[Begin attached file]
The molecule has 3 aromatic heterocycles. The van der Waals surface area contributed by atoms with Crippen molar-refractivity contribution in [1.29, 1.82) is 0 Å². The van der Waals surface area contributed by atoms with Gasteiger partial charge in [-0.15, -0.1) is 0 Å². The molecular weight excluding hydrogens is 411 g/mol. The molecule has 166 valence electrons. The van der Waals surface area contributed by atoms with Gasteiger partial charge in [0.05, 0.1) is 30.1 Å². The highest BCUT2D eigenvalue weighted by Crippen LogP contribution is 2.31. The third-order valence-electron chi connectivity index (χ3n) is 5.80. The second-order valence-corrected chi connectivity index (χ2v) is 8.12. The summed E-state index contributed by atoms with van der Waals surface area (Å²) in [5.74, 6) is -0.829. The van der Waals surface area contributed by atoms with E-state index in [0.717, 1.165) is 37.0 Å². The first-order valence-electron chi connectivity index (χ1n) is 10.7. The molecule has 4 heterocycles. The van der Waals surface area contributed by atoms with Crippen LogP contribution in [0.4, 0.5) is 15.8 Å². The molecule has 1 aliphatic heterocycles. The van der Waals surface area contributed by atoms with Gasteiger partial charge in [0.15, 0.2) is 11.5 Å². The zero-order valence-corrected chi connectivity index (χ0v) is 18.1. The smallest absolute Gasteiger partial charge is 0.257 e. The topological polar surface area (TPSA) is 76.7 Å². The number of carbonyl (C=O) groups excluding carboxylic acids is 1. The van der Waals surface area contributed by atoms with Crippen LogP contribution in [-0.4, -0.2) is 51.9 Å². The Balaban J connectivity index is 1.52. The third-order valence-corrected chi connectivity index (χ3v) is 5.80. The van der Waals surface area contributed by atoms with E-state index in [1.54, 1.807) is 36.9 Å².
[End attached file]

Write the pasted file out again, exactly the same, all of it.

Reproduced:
The molecule has 3 aromatic heterocycles. The van der Waals surface area contributed by atoms with Crippen molar-refractivity contribution in [1.29, 1.82) is 0 Å². The van der Waals surface area contributed by atoms with Gasteiger partial charge in [-0.15, -0.1) is 0 Å². The molecular weight excluding hydrogens is 411 g/mol. The molecule has 166 valence electrons. The van der Waals surface area contributed by atoms with Gasteiger partial charge in [0.05, 0.1) is 30.1 Å². The highest BCUT2D eigenvalue weighted by Crippen LogP contribution is 2.31. The third-order valence-electron chi connectivity index (χ3n) is 5.80. The second-order valence-corrected chi connectivity index (χ2v) is 8.12. The summed E-state index contributed by atoms with van der Waals surface area (Å²) in [5.74, 6) is -0.829. The van der Waals surface area contributed by atoms with E-state index in [0.717, 1.165) is 37.0 Å². The first-order valence-electron chi connectivity index (χ1n) is 10.7. The molecule has 4 heterocycles. The van der Waals surface area contributed by atoms with Crippen LogP contribution in [0.4, 0.5) is 15.8 Å². The molecule has 1 aliphatic heterocycles. The van der Waals surface area contributed by atoms with Gasteiger partial charge in [0.15, 0.2) is 11.5 Å². The zero-order valence-corrected chi connectivity index (χ0v) is 18.1. The smallest absolute Gasteiger partial charge is 0.257 e. The topological polar surface area (TPSA) is 76.7 Å². The number of carbonyl (C=O) groups excluding carboxylic acids is 1. The van der Waals surface area contributed by atoms with Crippen LogP contribution in [-0.4, -0.2) is 51.9 Å². The Balaban J connectivity index is 1.52. The third-order valence-corrected chi connectivity index (χ3v) is 5.80. The van der Waals surface area contributed by atoms with E-state index in [1.54, 1.807) is 36.9 Å².